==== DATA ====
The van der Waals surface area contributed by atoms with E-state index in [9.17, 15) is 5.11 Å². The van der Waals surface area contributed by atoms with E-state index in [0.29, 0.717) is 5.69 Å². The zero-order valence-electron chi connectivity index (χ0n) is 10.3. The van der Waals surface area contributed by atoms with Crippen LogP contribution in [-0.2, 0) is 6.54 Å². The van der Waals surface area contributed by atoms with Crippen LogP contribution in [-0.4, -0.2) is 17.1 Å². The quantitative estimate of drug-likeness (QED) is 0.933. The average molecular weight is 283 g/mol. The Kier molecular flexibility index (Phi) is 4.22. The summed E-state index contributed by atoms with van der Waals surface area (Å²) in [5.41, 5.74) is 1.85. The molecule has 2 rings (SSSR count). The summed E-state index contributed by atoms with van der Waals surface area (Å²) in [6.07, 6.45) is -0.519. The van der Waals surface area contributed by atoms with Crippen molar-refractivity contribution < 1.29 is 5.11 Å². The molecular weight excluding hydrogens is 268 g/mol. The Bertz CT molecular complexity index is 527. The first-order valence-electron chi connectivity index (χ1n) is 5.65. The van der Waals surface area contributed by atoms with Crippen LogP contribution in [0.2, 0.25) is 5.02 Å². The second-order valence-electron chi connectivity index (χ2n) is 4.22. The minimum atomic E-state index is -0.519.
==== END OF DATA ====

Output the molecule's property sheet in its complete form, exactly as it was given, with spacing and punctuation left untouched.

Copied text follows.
The van der Waals surface area contributed by atoms with E-state index in [9.17, 15) is 5.11 Å². The van der Waals surface area contributed by atoms with E-state index in [0.29, 0.717) is 5.69 Å². The zero-order valence-electron chi connectivity index (χ0n) is 10.3. The van der Waals surface area contributed by atoms with Crippen LogP contribution in [-0.2, 0) is 6.54 Å². The van der Waals surface area contributed by atoms with Crippen LogP contribution in [-0.4, -0.2) is 17.1 Å². The quantitative estimate of drug-likeness (QED) is 0.933. The average molecular weight is 283 g/mol. The Kier molecular flexibility index (Phi) is 4.22. The summed E-state index contributed by atoms with van der Waals surface area (Å²) in [5.41, 5.74) is 1.85. The molecule has 2 rings (SSSR count). The summed E-state index contributed by atoms with van der Waals surface area (Å²) in [6.07, 6.45) is -0.519. The van der Waals surface area contributed by atoms with Crippen molar-refractivity contribution < 1.29 is 5.11 Å². The molecular weight excluding hydrogens is 268 g/mol. The Bertz CT molecular complexity index is 527. The first-order valence-electron chi connectivity index (χ1n) is 5.65. The van der Waals surface area contributed by atoms with Crippen LogP contribution in [0.2, 0.25) is 5.02 Å². The second-order valence-electron chi connectivity index (χ2n) is 4.22. The minimum atomic E-state index is -0.519.